Elam, Eshnunna and the kingdom of Shamshi-Addu of Assyria were the most powerful kingdoms in the ancient Near East during the first two centuries of the II Mill. BC, until the rise of Hammurabi of Babylon. The epigraphic and archaeological evidence coming from the main settlements of the Diyala valley show strong political and cultural interactions with Assyria to the North and Elam to the South-East. A strategic location of the region stretching from the Zagros chains to the Tigris plain allows Eshnunna to control important trade routes linking the alluvium to the Iranian Plateau. The duality of peaceful or bad relations between Eshnunna and the Elam confederation can be partially reconstructed through dating formulae, bricks and seals inscriptions and the indirect data from the Mari archives. Some interesting pieces of evidence can be also found taking into account items imported from Iran or clearly influenced by the Elamite culture, discovered in the Diyala and Hamrin sites. On the other hand, the Dadusha victory stele give us a fresh picture of military events at the border between Assyria and Eshnunna, whereas Old Assyrian cultural influence in the Diyala is difficult to recognize, attested only by few cylinder seals. The analysis of the Eshnunna-Elam and Eshnunna-Assyria archaeological links allows us to underline the complex pattern of interaction models in this crucial region during the Middle Bronze Age. Between policy and exchange, between war and peace.

Elam and Eshnunna: Historical and Archaeological Interrelations during the Old Babylonian Period, 2013.

Elam and Eshnunna: Historical and Archaeological Interrelations during the Old Babylonian Period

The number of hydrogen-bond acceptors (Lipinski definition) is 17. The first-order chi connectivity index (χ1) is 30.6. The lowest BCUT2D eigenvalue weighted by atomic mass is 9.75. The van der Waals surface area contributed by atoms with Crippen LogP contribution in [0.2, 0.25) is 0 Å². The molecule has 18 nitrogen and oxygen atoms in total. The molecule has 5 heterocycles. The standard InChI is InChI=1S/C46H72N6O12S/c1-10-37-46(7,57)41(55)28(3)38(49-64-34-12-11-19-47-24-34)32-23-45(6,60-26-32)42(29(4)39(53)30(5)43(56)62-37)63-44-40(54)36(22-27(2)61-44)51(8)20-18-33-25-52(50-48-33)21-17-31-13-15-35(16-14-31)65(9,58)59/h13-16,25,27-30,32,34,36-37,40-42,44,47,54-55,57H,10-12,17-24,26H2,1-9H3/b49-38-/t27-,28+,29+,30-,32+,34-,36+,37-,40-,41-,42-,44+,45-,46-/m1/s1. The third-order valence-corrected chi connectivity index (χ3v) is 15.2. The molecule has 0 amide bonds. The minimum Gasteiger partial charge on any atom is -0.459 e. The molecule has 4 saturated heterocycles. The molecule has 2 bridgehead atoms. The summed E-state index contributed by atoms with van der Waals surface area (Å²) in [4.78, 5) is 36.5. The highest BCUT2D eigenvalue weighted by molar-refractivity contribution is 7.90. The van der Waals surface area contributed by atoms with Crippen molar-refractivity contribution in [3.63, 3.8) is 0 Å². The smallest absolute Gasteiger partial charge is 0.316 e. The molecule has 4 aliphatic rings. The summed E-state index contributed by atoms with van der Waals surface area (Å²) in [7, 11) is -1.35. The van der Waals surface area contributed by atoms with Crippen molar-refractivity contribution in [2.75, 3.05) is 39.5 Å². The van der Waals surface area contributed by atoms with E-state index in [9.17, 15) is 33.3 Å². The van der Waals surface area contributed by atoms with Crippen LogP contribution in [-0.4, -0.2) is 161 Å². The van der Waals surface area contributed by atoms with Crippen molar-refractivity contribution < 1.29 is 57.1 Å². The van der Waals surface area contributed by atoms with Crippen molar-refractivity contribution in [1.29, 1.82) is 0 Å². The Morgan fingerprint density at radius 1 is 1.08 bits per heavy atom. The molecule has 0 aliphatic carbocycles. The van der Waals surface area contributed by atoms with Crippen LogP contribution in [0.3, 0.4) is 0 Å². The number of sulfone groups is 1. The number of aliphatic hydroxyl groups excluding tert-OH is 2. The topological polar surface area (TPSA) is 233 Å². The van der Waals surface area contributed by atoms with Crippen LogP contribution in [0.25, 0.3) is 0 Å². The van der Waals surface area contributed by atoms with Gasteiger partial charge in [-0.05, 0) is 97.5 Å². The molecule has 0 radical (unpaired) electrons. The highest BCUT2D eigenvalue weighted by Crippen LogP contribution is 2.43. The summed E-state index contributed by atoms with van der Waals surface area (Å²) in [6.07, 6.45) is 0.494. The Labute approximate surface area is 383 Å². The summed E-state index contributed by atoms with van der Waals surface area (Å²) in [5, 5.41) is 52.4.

Peyronel, Luca
2013

Abstract

Elam, Eshnunna and the kingdom of Shamshi-Addu of Assyria were the most powerful kingdoms in the ancient Near East during the first two centuries of the II Mill. BC, until the rise of Hammurabi of Babylon. The epigraphic and archaeological evidence coming from the main settlements of the Diyala valley show strong political and cultural interactions with Assyria to the North and Elam to the South-East. A strategic location of the region stretching from the Zagros chains to the Tigris plain allows Eshnunna to control important trade routes linking the alluvium to the Iranian Plateau. The duality of peaceful or bad relations between Eshnunna and the Elam confederation can be partially reconstructed through dating formulae, bricks and seals inscriptions and the indirect data from the Mari archives. Some interesting pieces of evidence can be also found taking into account items imported from Iran or clearly influenced by the Elamite culture, discovered in the Diyala and Hamrin sites. On the other hand, the Dadusha victory stele give us a fresh picture of military events at the border between Assyria and Eshnunna, whereas Old Assyrian cultural influence in the Diyala is difficult to recognize, attested only by few cylinder seals. The analysis of the Eshnunna-Elam and Eshnunna-Assyria archaeological links allows us to underline the complex pattern of interaction models in this crucial region during the Middle Bronze Age. Between policy and exchange, between war and peace.
Inglese
De Graef, Katrien; Tavernier, Jan
Susa and Elam. Archaeological, Philological, Historical and Geographical Perspectives. Proceedings of the International Congress Held at Ghent University, December 14-17, 2009
58
51
70
20
9789004207400
Leiden and Boston
Brill
sì, ma tipo non specificato
internazionale
A stampa
Settore L-OR/05 - Archeologia e Storia Dell'Arte Del Vicino Oriente Antico
1
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Utilizza questo identificativo per citare o creare un link a questo documento: http://hdl.handle.net/10808/9451
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